A broken collarbone is a common injury, particularly in children and young adults. Your collarbone (clavicle) connects the upper part of your breastbone (sternum) to your shoulder blade (scapula). Common causes of a broken collarbone include falls onto a shoulder, sports injuries and trauma from traffic accidents.
If you think you or your child has a broken collarbone, seek prompt medical attention. Most broken collarbones heal well with ice, pain relievers, a sling and physical therapy. But a complicated broken collarbone may require surgery to realign the broken bone and to implant plates, screws or rods into the bone to maintain proper alignment during healing.
The collarbone (clavicle) connects the breastbone (sternum) to the shoulder blade (scapula). A broken collarbone is a common injury that causes pain and swelling at the site of the fracture.
Signs and symptoms of a broken collarbone include:
When to see a doctor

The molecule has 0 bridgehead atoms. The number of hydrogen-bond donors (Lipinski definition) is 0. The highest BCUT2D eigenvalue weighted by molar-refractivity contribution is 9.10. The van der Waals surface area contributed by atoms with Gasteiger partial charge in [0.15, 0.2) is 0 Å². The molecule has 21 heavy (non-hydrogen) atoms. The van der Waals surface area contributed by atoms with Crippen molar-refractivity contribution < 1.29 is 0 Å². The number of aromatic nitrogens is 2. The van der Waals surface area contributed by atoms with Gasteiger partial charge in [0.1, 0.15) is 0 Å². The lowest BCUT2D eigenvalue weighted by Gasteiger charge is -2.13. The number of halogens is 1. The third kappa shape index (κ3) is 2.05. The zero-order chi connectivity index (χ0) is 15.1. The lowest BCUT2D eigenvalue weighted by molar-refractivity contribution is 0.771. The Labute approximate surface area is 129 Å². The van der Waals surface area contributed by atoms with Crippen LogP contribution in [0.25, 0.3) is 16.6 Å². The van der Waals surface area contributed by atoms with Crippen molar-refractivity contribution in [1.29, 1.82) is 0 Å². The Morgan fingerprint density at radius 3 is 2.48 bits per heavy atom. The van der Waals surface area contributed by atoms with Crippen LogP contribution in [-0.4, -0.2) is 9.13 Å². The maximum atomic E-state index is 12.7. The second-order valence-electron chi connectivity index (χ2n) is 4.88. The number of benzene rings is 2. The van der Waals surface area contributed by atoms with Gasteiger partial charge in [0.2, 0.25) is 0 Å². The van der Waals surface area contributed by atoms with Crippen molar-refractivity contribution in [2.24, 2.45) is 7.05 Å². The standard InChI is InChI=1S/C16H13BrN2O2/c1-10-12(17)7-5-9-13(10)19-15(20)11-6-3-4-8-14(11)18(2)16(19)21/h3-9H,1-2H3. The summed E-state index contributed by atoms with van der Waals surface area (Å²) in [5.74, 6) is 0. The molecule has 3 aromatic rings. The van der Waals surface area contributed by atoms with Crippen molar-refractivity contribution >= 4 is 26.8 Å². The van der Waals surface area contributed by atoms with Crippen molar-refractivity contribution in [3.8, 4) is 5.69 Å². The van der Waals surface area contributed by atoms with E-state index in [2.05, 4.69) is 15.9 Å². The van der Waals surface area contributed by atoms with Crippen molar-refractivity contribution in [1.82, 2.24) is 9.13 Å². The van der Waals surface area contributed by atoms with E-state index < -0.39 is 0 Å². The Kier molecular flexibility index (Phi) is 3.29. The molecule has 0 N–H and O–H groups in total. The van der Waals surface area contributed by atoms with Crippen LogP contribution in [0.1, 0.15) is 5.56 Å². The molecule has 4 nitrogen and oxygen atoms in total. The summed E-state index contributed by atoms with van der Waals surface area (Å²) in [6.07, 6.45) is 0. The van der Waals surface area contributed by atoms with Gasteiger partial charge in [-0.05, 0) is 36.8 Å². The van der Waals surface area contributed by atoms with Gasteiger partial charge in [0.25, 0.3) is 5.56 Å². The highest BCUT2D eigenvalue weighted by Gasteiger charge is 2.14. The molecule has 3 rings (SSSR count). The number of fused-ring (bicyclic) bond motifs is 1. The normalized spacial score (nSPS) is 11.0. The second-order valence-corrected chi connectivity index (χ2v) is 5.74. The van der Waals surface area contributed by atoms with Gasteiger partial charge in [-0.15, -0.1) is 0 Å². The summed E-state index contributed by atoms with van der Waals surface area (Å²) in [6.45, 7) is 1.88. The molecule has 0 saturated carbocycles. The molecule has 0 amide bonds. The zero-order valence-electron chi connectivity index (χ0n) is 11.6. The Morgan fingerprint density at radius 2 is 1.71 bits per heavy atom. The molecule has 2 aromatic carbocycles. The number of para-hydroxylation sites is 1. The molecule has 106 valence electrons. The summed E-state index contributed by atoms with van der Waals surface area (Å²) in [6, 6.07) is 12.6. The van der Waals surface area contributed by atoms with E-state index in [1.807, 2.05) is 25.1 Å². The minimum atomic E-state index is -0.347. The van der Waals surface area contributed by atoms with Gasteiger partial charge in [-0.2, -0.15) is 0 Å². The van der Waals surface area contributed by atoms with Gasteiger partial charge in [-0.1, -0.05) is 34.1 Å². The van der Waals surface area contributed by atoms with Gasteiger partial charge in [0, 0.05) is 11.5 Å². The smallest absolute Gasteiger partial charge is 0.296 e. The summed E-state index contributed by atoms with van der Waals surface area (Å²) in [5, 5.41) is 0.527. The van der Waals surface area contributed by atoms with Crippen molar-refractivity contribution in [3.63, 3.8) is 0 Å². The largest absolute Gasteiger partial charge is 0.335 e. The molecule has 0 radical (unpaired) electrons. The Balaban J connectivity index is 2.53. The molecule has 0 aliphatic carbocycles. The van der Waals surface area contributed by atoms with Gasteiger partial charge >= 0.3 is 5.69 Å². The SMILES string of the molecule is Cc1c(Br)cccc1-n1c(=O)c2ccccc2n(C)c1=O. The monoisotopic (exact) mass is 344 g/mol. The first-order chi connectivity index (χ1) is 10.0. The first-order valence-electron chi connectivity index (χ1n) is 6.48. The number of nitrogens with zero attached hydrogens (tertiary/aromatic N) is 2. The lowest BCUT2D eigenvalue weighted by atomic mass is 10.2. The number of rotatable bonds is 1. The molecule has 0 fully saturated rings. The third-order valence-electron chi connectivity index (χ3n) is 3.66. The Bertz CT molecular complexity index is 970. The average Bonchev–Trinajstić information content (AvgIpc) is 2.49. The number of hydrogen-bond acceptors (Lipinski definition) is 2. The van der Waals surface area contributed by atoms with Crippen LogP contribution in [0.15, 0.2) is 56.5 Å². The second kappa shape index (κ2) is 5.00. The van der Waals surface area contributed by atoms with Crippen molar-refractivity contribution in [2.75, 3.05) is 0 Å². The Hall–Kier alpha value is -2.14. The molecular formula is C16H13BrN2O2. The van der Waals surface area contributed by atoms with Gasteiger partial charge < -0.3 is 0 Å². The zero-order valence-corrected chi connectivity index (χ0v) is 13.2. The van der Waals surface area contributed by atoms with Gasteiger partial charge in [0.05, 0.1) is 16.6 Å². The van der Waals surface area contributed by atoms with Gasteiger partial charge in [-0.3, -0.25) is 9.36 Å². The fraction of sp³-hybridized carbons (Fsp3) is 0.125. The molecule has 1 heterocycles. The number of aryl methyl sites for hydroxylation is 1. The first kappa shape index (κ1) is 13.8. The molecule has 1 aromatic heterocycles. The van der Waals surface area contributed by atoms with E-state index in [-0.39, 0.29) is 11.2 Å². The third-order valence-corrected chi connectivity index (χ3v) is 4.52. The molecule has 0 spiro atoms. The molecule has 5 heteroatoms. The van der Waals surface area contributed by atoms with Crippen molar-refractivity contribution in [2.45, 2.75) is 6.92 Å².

Common causes of a broken collarbone include:
Factors that may increase your risk of a broken collarbone include:
Most broken collarbones heal without difficulty. But complications may include:
Preparing for your appointment
Depending on the severity of the break, your family doctor or the emergency room physician may recommend that you or your child be examined by an orthopedic surgeon.
What you can do
What to expect from your doctor
Tests and diagnosis
X-rays are taken to determine the extent of a broken collarbone, pinpoint its exact location and determine if there's any injury to the joints. Occasionally, your doctor may also recommend a computerized tomography (CT) scan to obtain more-detailed images.
Treatments and drugs
Treatment of a broken collarbone varies, depending on the type and location of the break.
Treatment for infants
A broken collarbone often happens in an unplanned, unexpected instant. It's usually impossible to foresee or prevent that instant, but these basic tips may offer some protection.
Last Updated: 2010-06-18
© 1998-2013 Mayo Foundation for Medical Education and Research (MFMER). All rights reserved. A single copy of these materials may be reprinted for noncommercial personal use only. "Mayo," "Mayo Clinic," "MayoClinic.com," "Mayo Clinic Health Information," "Reliable information for a healthier life" and the triple-shield Mayo logo are trademarks of Mayo Foundation for Medical Education and Research.
Terms and conditions of use